By: Simran Devidasani
College is the starting place of where you shape your future. No matter what career path you may choose, obtaining a minor is a good way to supplement what you’ve learned.
On Wednesday, February 25, the Illinois American Advertising Federation’s (AAF) Diversity committee held the first iteration of its “Minorpalooza” series where AAF members spoke about the added benefits of their minor(s). Since double majoring with the majors in the College of Media is not allowed, these individuals chose to supplement their education with minors such as Asian American Studies, Informatics, Latino/Latina Studies, Portuguese, Sociology and Anthropology.
Elizabeth Morales, Vice President of Diversity and panelist, spoke about her experience with Latino/Latina studies (LLS). She emphasized that LLS focuses not just on Latino culture, but also on inclusivity, immigration, mental health and her speciality—bridging the gap between multimedia and Latino culture. Morales feels that Latino culture is often portrayed negatively in American media. Through minoring in LLS, it has helped her to focus on reaching out and incorporating the Latino population in a positive light on media.
According to eMarketer, marketers are increasing the digital media budget for multicultural outreach. Since this multicultural field is growing rapidly, her minor in Latino Studies enables her job opportunities to increase. Similarly, Marianne Bellorin‘s minors in Portuguese and Informatics have helped broaden her horizons as well. Taking up different minors give students an opportunity to learn and be open minded about people from different backgrounds, which can ultimately spark creative motivation.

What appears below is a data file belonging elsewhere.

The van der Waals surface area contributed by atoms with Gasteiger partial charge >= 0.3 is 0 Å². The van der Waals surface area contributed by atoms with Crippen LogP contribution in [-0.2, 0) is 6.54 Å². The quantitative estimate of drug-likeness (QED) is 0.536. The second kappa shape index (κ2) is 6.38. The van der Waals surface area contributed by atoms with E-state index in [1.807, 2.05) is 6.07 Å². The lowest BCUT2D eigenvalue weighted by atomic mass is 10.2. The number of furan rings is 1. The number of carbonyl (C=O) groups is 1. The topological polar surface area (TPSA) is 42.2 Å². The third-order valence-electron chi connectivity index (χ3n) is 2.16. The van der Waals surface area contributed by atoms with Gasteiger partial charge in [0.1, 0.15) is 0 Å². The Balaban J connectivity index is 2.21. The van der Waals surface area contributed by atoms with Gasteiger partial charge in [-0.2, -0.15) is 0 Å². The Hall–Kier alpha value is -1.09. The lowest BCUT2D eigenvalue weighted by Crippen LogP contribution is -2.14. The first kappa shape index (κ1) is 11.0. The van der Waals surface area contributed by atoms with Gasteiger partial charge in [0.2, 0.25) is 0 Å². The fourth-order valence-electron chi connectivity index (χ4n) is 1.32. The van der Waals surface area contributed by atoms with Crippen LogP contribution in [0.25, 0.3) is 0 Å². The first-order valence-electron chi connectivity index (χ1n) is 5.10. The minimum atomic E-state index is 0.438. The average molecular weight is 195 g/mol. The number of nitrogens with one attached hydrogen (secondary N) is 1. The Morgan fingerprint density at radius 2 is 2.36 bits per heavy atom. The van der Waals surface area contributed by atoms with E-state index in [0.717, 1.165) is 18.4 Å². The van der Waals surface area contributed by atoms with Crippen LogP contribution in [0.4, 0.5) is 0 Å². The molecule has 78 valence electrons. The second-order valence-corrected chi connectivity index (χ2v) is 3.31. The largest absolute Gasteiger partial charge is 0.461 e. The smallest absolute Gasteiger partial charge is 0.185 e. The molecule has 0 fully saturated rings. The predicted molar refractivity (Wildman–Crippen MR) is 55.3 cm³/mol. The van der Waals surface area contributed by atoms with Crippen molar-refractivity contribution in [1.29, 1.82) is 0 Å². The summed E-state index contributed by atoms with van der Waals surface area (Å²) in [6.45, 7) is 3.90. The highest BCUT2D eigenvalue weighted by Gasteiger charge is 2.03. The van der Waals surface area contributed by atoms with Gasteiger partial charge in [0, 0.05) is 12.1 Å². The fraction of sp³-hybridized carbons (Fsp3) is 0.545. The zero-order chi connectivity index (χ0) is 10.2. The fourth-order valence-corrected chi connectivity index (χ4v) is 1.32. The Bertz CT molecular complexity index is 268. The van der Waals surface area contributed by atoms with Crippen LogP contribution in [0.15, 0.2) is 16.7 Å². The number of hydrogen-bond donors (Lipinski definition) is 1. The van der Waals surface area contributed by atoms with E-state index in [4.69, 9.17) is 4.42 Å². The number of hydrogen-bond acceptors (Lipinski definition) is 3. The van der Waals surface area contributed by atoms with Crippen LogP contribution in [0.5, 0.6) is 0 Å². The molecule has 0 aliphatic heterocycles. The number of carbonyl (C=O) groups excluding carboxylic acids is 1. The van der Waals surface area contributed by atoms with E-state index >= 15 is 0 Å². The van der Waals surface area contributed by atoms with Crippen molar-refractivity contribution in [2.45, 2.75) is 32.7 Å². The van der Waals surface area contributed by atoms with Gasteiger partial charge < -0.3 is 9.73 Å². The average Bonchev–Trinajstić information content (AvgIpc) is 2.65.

For Melisa Lee, Vice President of Pangaea, her Asian American helps her bring a unique perspective and culture to agencies. According to Fastweb, employers suggest that students take up a minor for their future desire of working with different companies. Lee hopes to work in multicultural advertising.
Senior Matthew Renne is pursuing a minor in Informatics, which he says is the combination of sociology and technology communications. The minor uses this combination of the two fields to see how human interactions shape society. Since the minor opens with regards to classes, students can develop their experience according to how it fits with their course track.
Junior Trevor Zaucha spoke about his experience with minors in Anthropology and sociology. Zaucha defined anthropology as the study of people and culture, while sociology focuses on societal structures. These two minors are broken down into diverse subgroups—everything from labor, LGBT digital communities and more. By obtaining minors in these two fields, Zaucha has been able to get a better grasp on understanding people and why they act the way they do. This education helps him better pursue research and strategy in advertising and elsewhere.
Minors allow students to explore a different field that they are potentially interested in. Given that the College of Media also requires many hours outside of the college, obtaining a minor is a beneficial way to meet those requirements.